What is it that you need more?
After using the lens for a few months, photographers understand what is the limiting factor usually when it comes to their existing lenses. Those who have an inclination for close focusing tend to opt for macro where as bird/wildlife photographers start looking at telephotos. This is the stage where ‘investment’ makes sense. If possible, borrow a lens from a friend and use it for some days to understand the focal length and its challenges. Once comfortable, buy the best lens that you can afford. Remember lenses are not changed every year though you might change your camera bodies frequently. Used lenses are also a good option provided they are checked carefully. Some pointers on buying used lenses – Buying a used lens
Which lenses to buy?
Buy lenses that can serve multiple purposes. A Nikkor 105 DC lens can do portraits but it is not a macro lens. A micro Nikkor 105 on the other hand can do macro as well as portraits. The creamy bokeh of the DC lens can be had with the micro lens too, with just a little bit of effort while clicking.
It is not necessary to have continuous coverage of focal lengths. This is a common misconception. If you have a 18-55mm lens, there’s no need to compulsorily buy a 55-200 or similar lens. You can combine it with a 105mm macro or maybe a Nikkor 70-300 or even a Nikkor 200-500. It all depends on the style of photography and what subjects interest you.
For prime uses, one unwritten rule used to be to buy focal lengths in approximately doubling values. A user with an existing 50mm lens was told to buy at least a 105mm lens and then 200mm lens. Going wide, the same user was instructed to buy a 24 or a 28mm lens. I also used this method earlier to plan my purchases but now I have realized that I mostly use 25mm, 105mm and 135mm lenses. My camera bag has either 25mm with 105mm or 25mm with 135mm most of the times. Sometimes I ditch everything and use a standard 50mm lens. I have a 200mm lens lying with me which I have almost never used. It was bought following the above rule but later I realized that I did not use that focal length much.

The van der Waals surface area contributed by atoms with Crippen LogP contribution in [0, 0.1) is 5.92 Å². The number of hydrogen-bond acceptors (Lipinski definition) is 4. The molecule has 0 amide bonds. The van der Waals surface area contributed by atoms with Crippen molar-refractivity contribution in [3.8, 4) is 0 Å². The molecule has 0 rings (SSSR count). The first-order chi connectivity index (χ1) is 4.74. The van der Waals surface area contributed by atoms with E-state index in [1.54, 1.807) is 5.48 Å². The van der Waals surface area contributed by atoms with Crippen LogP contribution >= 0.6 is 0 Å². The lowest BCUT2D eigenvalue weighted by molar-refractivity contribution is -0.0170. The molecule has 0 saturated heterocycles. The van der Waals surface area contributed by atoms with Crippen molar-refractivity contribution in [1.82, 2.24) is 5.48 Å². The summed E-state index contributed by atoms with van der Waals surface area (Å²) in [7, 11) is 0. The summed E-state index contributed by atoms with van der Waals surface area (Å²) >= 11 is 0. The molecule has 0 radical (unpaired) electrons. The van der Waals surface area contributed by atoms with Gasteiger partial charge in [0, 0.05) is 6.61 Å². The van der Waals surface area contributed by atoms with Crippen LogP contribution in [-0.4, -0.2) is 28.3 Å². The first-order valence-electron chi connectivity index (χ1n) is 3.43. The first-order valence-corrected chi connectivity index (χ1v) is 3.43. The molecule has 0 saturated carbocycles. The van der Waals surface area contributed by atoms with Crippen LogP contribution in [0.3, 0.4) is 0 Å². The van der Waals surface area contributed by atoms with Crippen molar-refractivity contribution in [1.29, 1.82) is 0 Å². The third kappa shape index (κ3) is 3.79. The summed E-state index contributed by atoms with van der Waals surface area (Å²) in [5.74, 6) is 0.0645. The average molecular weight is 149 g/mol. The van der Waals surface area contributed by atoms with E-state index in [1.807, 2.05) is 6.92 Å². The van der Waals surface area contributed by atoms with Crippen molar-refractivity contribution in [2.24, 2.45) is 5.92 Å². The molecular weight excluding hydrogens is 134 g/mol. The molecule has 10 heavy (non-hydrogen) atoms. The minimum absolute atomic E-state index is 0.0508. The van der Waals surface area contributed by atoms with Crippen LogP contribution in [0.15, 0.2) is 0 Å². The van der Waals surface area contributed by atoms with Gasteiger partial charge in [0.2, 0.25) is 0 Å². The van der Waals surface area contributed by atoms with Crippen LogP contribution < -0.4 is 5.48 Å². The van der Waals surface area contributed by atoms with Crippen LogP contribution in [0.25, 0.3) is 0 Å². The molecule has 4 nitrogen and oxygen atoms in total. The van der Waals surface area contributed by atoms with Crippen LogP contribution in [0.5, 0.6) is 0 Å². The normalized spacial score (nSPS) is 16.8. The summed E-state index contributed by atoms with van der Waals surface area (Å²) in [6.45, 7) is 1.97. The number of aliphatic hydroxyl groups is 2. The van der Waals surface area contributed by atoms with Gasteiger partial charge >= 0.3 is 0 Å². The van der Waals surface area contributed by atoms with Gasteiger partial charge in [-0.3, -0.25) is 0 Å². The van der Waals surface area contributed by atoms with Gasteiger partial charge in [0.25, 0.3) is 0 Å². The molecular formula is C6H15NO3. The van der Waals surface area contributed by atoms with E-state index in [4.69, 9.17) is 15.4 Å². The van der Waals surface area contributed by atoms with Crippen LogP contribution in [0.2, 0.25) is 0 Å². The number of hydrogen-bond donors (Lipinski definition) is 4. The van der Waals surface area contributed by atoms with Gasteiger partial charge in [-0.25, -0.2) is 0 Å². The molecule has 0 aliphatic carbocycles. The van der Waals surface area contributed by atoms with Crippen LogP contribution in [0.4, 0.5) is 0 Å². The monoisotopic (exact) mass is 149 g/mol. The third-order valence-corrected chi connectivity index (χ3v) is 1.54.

When to buy?
When you start to really feel the need for a new lens and when you are also clear in your mind as to what you are looking for. No internet forums, no websites like this one and no discussions with other photographers. You yourself have to realize the need and you yourself have to define this need. When it happens, it is time to buy a new lens.
One lens a year is a safe method for the initial three years, if you happen to click lots and lots of photographs. That’s three lenses now. Usually this is more than enough for any serious hobbyist. After this take a pause. Let few years pass by and upgrade your lens with your next camera body purchase.
Never purchase a lens just because you saw it with your colleague or maybe you could have captured a specific shot which you could not because of the absence of a lens. Buy a lens only and only if the need for the lens starts to show up repeatedly.
As the Oracle (from the film Matrix) would say – A photographer will know when it is time to buy the new lens. Are you truly ready to move to this new lens?
Always remember – buy a lens only if it is going to be used. There’s no use of buying a good lens and keeping it packed.
(Bear – Nikon D200 with Sigma 150-500mm, f/8, 1/1250 sec, ISO 400. A lens which I rarely use because of its size. These are the kind of purchases I advice people to avoid. If you are into birds or wildlife, go for a long tele without a second thought. )